Many people believe that retribution is morally flawed and problematic in concept and practice. The government cannot teach that killing is wrong by killing. To take a life when a life has been lost is revenge, not justice. When a government sentences a murderer to be murdered, it brutalizes the law, it brutalizes the state and it stoops down low to the level of the felon, it does to the crook what the crook did to the victim. The argument to this is that it does offer closure to the victims and their families however when one loses a family member to violence, such a loss cannot be replaced, cannot be “closed.” Secondly, when murder victims’ family members are interviewed after executions, they frequently comment on it as being “easy” and or that the criminal “did not suffer enough.” In fact it does seem unfair to the victims or their families that they were subjected to so much violence and torture by their attacker while he or she gets a “white” “clean” “sterile” death. And also consider the families of the person being executed they are being put through trauma for no fault of theirs. And many cases have been recorded where even when the criminal sincerely apologizes his apologies are only met with bitterness. So when the government sentences a murderer to capital punishment it is doing to the criminal what the criminal did to the victims and that is the very definition of revenge.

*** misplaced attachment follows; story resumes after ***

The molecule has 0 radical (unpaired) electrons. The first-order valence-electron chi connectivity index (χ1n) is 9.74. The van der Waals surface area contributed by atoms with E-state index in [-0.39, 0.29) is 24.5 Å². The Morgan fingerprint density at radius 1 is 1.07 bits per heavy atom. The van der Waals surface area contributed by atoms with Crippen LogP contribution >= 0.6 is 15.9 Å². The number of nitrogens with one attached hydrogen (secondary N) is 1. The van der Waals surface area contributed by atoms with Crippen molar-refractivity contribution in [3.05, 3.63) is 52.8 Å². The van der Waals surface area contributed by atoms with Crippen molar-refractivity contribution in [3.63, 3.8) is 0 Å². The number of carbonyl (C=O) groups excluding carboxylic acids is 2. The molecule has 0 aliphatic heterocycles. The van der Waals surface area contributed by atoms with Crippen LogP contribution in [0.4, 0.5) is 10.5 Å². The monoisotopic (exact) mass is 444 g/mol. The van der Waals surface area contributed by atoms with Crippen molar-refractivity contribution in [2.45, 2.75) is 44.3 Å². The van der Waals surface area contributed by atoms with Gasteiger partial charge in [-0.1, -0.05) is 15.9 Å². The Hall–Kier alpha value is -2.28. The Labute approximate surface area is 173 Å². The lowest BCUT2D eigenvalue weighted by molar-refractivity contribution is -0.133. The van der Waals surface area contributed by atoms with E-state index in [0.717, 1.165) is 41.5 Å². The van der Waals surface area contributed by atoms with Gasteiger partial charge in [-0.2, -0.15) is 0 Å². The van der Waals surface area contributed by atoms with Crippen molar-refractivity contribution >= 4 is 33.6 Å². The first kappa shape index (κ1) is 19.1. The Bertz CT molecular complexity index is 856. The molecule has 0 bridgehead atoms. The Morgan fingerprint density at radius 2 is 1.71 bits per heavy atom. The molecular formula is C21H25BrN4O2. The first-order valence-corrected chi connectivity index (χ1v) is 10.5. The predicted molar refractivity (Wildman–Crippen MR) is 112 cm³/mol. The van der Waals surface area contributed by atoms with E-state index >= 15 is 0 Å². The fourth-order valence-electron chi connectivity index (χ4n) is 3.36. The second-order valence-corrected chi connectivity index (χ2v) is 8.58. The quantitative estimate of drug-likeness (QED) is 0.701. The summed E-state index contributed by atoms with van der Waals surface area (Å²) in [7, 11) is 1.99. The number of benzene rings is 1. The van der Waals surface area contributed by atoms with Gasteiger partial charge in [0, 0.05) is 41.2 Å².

Many methods of execution are quite obviously likely to cause enormous suffering, such as execution by lethal gas, electrocution or strangulation. Today the most common forms of execution are beheading, electrocuting, toxic gas, hanging, lethal injection and shooting and obviously all these are extremely traumatic and painful to undergo and perform. Many countries that use capital punishment have now adopted lethal injection, because it’s thought to be less cruel for the offender and less brutalizing for the executioner. However this method has serious moral flaws, it requires medical personnel being directly involved in killing, and this is a direct breach of medical ethics. The second flaw is that research in April 2005 showed that lethal injection is not nearly as ‘humane’ as had been thought as post mortem findings indicated that levels of anesthetic found in offenders were consistent with insomnia and the ability to experience pain concluding that they went through enormous amounts of pain.